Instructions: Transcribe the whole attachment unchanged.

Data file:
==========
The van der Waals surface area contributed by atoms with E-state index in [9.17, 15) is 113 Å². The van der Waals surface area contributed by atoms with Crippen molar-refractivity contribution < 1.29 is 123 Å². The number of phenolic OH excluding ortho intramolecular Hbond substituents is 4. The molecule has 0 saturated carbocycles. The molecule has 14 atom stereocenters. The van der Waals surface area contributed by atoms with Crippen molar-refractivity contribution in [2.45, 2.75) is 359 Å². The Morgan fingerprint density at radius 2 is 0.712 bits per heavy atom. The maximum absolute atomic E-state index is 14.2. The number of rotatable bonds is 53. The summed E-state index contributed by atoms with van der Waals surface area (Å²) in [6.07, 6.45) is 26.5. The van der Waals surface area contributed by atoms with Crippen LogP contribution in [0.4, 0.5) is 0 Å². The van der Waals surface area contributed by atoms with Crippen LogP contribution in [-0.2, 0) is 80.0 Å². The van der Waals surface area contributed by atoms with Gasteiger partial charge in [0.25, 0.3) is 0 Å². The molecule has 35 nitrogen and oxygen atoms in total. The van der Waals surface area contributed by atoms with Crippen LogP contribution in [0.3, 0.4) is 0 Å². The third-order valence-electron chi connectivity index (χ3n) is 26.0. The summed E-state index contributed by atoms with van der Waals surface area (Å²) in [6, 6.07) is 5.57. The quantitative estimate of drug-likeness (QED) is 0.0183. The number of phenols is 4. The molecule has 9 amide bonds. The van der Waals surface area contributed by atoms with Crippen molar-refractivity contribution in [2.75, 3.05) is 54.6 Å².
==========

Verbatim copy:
The van der Waals surface area contributed by atoms with E-state index in [9.17, 15) is 113 Å². The van der Waals surface area contributed by atoms with Crippen molar-refractivity contribution < 1.29 is 123 Å². The number of phenolic OH excluding ortho intramolecular Hbond substituents is 4. The molecule has 0 saturated carbocycles. The molecule has 14 atom stereocenters. The van der Waals surface area contributed by atoms with Crippen molar-refractivity contribution in [2.45, 2.75) is 359 Å². The Morgan fingerprint density at radius 2 is 0.712 bits per heavy atom. The maximum absolute atomic E-state index is 14.2. The number of rotatable bonds is 53. The summed E-state index contributed by atoms with van der Waals surface area (Å²) in [6.07, 6.45) is 26.5. The van der Waals surface area contributed by atoms with Crippen LogP contribution in [0.4, 0.5) is 0 Å². The van der Waals surface area contributed by atoms with Crippen LogP contribution in [-0.2, 0) is 80.0 Å². The van der Waals surface area contributed by atoms with Gasteiger partial charge in [0.25, 0.3) is 0 Å². The molecule has 35 nitrogen and oxygen atoms in total. The van der Waals surface area contributed by atoms with Crippen LogP contribution in [0.3, 0.4) is 0 Å². The third-order valence-electron chi connectivity index (χ3n) is 26.0. The summed E-state index contributed by atoms with van der Waals surface area (Å²) in [6, 6.07) is 5.57. The quantitative estimate of drug-likeness (QED) is 0.0183. The number of phenols is 4. The molecule has 9 amide bonds. The van der Waals surface area contributed by atoms with Crippen molar-refractivity contribution in [2.75, 3.05) is 54.6 Å².